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Like 300,000 other people living with an inflammatory bowel disease in the UK, writer Franchesca Flack has had an on-off relationship with exercise. She explains why, after a flare-up, she always comes back to movement as the thing to rebuild body and mind. 

Christine* was diagnosed with Crohn’s disease aged 13, and it was only after her second bowel resection surgery in her late 20s that she felt well enough to begin her fitness journey. For Christine, exercise has become a vital part of her self-care routine, both for its mental and physical benefits. “I made sure I exercised consistently and realised that it was helping to relieve stress, which I believe in turn helped keep my disease under control,” she explains.

Her story isn’t unique. While exercise might be inexorably caught up in diet culture for many women, over the past decade, I’ve experienced how transformative movement can be for chronic illness.

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For those of us who live with an inflammatory bowel disease (IBD) like Crohn’s disease or ulcerative colitis, we’ve been forced to discover ways – away from hospital appointments and medication – to help control our invisible illness. While these kinds of conditions vary from person to person, one of the biggest and most common flare-up triggers is stress.

Each day can vary. Christine recalls a day recently that started strong with a full-body workout and cycling 10k to work; by 5pm, her stomach began to cramp and she ended up in hospital with a bowel obstruction. While her medication helps to reduce inflammation and manage the condition, her symptoms can present themselves at any time, triggered by colds and other mundane events. 

 “At times, exercise is almost impossible,” she tells Stylist. “When I’m having a dark day with a flare or post-surgery, exercise looks more like getting out of bed and using the toilet – if I can make it that far. I have to be careful, and sometimes, that means not being able to exercise at all.”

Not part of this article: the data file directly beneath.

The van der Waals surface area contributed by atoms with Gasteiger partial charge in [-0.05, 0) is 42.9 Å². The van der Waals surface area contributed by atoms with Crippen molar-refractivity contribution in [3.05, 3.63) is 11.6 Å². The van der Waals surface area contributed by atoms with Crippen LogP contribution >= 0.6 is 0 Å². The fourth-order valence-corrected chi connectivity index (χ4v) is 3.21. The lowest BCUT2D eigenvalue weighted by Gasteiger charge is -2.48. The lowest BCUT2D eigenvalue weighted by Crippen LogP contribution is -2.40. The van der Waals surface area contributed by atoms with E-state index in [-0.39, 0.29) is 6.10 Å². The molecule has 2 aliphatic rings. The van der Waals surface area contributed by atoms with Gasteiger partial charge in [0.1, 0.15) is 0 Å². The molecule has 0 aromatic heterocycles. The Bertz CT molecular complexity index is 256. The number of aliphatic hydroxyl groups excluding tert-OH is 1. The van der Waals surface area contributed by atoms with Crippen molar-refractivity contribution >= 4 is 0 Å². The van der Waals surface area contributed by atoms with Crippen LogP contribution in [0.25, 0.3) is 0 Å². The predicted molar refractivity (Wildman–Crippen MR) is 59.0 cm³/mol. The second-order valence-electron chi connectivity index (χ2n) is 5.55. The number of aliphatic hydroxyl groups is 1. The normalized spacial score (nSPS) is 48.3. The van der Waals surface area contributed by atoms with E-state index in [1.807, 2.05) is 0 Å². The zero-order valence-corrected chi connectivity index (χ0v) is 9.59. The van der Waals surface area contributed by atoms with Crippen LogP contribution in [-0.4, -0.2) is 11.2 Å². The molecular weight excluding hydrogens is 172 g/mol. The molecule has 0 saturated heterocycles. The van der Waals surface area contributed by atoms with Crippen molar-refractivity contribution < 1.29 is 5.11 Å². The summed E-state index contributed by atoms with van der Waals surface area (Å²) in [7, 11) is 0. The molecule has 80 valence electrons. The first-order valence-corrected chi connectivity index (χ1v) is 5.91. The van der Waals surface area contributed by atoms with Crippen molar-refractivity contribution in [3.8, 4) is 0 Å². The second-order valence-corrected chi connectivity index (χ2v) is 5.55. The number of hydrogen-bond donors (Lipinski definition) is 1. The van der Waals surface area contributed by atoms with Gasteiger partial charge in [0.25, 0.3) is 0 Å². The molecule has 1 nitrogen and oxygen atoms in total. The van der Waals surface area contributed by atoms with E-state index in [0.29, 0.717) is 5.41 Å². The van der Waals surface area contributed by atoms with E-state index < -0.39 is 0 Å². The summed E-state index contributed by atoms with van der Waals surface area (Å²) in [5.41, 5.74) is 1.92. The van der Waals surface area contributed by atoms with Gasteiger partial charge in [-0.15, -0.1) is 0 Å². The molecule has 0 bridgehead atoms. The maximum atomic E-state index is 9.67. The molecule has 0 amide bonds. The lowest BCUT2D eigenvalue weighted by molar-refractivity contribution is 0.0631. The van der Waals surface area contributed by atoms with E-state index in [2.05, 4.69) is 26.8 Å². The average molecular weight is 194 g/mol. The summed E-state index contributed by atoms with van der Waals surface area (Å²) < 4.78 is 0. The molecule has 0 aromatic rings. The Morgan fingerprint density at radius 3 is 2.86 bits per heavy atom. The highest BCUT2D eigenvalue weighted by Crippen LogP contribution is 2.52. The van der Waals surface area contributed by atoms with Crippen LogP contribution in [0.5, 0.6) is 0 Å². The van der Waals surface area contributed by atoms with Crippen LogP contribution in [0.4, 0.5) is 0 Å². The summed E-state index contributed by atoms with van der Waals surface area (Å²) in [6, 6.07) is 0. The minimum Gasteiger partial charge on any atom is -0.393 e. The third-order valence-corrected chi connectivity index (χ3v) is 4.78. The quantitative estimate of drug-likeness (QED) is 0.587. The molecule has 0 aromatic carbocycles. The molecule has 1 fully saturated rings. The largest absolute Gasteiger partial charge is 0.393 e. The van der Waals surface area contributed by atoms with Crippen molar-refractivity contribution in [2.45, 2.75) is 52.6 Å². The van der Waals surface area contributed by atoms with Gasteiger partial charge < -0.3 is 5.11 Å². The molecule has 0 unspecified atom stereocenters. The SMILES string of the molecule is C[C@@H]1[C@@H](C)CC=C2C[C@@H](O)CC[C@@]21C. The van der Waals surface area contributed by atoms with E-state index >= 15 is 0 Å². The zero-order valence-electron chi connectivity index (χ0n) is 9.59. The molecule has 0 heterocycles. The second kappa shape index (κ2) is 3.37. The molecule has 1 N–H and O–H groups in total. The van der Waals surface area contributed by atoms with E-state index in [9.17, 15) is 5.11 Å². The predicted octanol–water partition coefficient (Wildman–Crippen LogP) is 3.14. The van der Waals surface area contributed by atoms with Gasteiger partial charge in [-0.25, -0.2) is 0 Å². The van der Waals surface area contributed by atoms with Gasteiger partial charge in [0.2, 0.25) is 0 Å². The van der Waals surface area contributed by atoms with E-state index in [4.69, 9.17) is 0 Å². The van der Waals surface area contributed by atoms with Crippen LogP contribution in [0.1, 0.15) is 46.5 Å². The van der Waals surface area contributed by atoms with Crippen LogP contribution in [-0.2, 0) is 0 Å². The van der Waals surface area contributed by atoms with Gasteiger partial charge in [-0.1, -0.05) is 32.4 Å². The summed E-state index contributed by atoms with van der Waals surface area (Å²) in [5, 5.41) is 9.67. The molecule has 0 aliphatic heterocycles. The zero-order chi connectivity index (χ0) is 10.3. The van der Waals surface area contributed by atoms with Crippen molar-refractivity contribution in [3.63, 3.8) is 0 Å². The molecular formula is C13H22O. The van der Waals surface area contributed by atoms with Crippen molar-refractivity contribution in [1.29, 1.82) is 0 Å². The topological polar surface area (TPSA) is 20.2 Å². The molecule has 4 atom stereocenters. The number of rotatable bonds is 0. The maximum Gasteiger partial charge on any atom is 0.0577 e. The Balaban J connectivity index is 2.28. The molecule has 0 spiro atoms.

Exercising to relieve physical symptoms and mood

My own IBD journey began aged 23 when I was diagnosed with Crohn’s disease and irritable bowel syndrome with constipation (IBS-C) after years of living with excruciating stomach cramps and bloating. My bowels are inflamed, slow and ‘sluggish’, according to the doctor who prodded and poked my abdomen when I’d failed to go to the toilet or pass wind for a week.

After my diagnosis and in search of the right medication, I forced myself to the gym and discovered that running helped to relieve my chronic constipation. As a result, my mood lifted almost immediately. Soon, I moved on to weight lifting to build my leg muscles after struggling to maintain a healthy weight for years.

A few years later in 2018, an emotionally distressing period caused a huge flare-up which landed me in hospital for a two-week stint. It didn’t take long to work out that it had been caused by my poor mental health, which only got worse the longer I languished in bed.

Living with IBD means navigating ups and downs